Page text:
The growing fracking industry is “yielding gushers” of campaign donations for congressional candidates—particularly Republicans from districts with fracking activity—according to a new report from the watchdog group Citizens for Responsibility and Ethics in Washington.
The report, “Natural Cash: How the Fracking Industry Fuels Congress,” examines a period spanning from 2004 to 2012. In that time, CREW finds, contributions from companies that operate hydraulic fracturing wells and fracking-related industry groups rose 180 percent, from $4.3 million nine years ago to about $12 million in the last election cycle.
These donations are flowing to members of Congress at a time when some legislators are trying to increase regulation of fracking, a process in which drillers inject a mixture of water, sand, and chemicals into the bedrock to release oil and natural gas reserves. The most serious of these legislative efforts is the FRAC Act. First introduced in 2009, the act would require EPA regulation of the industry and would force fracking companies to disclose the chemicals that they inject under high pressure into the ground. Both the House and Senate versions of the bill are stalled in committee.
“So far, the industry has successfully fended off almost all federal regulation of fracking,” CREW’s report notes. The report adds that the biggest increase in donations from the fracking industry came between 2010 and 2012, when Congress was particularly active on fracking issues.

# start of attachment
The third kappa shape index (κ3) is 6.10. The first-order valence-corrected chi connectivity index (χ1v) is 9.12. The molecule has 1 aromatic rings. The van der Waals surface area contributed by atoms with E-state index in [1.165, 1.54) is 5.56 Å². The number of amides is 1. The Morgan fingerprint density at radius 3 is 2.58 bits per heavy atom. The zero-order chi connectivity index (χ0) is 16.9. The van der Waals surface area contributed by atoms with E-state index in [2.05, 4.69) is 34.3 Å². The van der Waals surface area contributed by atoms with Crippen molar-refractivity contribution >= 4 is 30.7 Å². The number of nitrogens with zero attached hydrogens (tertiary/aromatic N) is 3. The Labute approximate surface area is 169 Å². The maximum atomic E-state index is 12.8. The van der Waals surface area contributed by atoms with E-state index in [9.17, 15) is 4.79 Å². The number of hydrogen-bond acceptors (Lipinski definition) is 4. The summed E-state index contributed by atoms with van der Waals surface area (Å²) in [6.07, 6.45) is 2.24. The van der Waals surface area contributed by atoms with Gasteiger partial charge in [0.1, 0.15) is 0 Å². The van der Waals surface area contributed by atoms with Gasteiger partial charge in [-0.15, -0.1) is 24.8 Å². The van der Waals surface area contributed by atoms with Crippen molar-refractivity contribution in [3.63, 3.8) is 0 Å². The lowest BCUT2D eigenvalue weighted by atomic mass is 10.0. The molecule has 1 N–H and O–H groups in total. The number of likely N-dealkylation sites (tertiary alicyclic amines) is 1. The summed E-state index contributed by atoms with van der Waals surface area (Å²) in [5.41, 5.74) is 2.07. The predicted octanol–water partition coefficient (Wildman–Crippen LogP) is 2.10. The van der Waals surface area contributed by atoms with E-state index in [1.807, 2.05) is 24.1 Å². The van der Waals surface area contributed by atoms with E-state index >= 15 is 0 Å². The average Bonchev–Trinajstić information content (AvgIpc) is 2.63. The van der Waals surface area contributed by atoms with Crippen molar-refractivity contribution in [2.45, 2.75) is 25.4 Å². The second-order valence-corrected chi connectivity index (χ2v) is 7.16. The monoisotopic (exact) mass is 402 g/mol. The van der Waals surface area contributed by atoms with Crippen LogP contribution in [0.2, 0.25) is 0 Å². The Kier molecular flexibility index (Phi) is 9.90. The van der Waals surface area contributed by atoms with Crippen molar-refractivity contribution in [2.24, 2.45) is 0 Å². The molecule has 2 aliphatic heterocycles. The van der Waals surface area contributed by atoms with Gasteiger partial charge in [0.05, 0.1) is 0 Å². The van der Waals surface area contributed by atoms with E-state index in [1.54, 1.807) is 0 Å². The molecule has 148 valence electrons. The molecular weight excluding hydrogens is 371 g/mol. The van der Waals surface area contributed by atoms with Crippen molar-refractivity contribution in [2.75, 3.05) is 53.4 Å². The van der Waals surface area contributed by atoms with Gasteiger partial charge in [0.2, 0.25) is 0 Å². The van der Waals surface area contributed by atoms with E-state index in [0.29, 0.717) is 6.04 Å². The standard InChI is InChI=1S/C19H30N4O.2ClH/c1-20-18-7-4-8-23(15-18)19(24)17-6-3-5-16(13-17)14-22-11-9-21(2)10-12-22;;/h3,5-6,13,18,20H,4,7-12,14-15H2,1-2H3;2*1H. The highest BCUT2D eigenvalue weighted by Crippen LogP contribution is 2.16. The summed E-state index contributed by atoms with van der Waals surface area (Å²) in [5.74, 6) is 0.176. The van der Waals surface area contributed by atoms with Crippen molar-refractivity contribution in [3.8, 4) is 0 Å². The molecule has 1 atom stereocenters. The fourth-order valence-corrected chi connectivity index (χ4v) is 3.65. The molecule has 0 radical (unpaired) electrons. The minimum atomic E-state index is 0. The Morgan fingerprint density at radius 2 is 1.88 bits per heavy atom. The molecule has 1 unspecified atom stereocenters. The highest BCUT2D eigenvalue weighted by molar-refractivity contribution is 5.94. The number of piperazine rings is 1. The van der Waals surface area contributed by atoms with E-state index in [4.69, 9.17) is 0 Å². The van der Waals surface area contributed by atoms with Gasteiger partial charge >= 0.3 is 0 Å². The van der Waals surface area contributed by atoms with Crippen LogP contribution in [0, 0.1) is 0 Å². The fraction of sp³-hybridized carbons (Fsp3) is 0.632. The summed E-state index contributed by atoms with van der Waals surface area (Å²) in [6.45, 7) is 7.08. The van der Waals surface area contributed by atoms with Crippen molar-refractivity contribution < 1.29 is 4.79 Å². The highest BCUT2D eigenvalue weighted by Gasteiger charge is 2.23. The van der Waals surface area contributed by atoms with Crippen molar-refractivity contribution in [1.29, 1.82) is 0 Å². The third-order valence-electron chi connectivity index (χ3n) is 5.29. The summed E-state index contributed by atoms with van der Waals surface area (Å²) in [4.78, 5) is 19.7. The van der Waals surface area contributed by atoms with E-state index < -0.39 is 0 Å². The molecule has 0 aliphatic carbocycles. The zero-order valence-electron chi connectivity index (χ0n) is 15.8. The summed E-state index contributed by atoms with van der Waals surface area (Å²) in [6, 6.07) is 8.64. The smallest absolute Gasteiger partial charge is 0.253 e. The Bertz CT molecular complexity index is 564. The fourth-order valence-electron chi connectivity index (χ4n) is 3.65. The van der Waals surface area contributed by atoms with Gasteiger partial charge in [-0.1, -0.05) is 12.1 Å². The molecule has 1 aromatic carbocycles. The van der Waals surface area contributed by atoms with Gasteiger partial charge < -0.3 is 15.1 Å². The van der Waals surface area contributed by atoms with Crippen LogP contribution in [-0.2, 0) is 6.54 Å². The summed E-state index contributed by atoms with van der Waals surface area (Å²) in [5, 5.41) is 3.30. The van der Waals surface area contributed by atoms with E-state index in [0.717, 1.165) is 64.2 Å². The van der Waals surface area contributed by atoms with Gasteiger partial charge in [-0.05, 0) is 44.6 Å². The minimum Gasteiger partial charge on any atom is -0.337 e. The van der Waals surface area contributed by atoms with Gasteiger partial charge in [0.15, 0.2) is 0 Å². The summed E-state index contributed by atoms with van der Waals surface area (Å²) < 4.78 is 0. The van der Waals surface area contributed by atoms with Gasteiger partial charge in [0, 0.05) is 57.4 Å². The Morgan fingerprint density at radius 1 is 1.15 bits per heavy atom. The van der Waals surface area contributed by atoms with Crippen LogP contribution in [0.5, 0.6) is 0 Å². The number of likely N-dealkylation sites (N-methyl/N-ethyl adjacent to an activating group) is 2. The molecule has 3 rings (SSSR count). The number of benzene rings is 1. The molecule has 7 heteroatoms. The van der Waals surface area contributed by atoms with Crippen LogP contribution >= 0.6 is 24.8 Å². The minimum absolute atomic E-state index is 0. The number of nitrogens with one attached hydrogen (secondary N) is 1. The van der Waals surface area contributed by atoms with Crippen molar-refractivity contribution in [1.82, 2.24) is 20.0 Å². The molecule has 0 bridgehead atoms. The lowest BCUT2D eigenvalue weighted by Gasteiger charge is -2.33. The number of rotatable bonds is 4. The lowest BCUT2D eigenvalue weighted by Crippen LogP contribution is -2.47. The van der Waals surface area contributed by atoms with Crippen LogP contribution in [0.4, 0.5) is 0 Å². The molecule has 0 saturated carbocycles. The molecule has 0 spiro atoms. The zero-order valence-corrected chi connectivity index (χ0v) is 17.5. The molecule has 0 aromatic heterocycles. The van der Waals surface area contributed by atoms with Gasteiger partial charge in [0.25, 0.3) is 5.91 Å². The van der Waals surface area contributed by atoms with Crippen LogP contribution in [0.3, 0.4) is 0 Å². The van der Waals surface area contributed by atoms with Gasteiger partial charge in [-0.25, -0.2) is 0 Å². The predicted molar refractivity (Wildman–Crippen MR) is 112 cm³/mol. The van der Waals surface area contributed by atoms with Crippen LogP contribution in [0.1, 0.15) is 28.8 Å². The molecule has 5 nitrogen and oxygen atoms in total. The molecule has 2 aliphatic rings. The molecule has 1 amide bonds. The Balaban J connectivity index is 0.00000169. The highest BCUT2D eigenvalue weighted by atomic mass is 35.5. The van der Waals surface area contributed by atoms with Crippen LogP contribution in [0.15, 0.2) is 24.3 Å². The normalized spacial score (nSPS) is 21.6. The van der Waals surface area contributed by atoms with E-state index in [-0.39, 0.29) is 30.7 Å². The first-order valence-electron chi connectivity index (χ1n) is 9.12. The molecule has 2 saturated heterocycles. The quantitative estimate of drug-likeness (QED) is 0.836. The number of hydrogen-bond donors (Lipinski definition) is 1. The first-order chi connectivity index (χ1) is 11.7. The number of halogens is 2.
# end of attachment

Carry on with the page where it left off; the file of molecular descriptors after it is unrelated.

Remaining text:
Candidates from districts where fracking is concentrated—CREW identifies 94 such districts—experienced the biggest windfall. (CREW built an interactive map showing the industry’s contributions over time in states home to fracking.) The industry’s political contributions to those candidates rose 231 percent, from $2.1 million to $6.9 million. That’s nearly twice the increase in their contributions to senators and members of Congress from districts without any fracking activity. CREW identified ExxonMobil, Chevron, and Chesapeake Energy as the industry’s three largest donors.
The fracking industry’s increase in giving far outstrips the increase in political donations from the oil and gas sector at large, which rose 104 percent over the same period. The whole oil and gas sector gave $35.6 million to congressional candidates in last year’s election.
Rep. Joe Barton, a Republican from Texas, was head and shoulders above his fellow candidates in donations from the fracking industry. Barton accepted more than half a million dollars—$100,000 more than any other candidate. In the past, he chaired the House Committee on Energy and Commerce, and he sponsored legislation in 2005 to exempt the fracking industry from the Safe Drinking Water Act. A version of that bill became law and prevented the EPA from exercising key oversight over fracking activity.
Republicans in general benefited from the industry’s largesse far more than Democrats. “Nearly 80 percent of fracking industry contributions to congressional candidates went to Republicans,” the report notes. Republican candidates from fracking districts saw their donations from this sector go up 268 percent. According to the report, only six of the top 50 recipients of fracking industry contributions among current members were Democrats.” Only one Democrat—Sen. Mary Landrieu of Louisiana—cracked the top 10 list of fracking money recipients.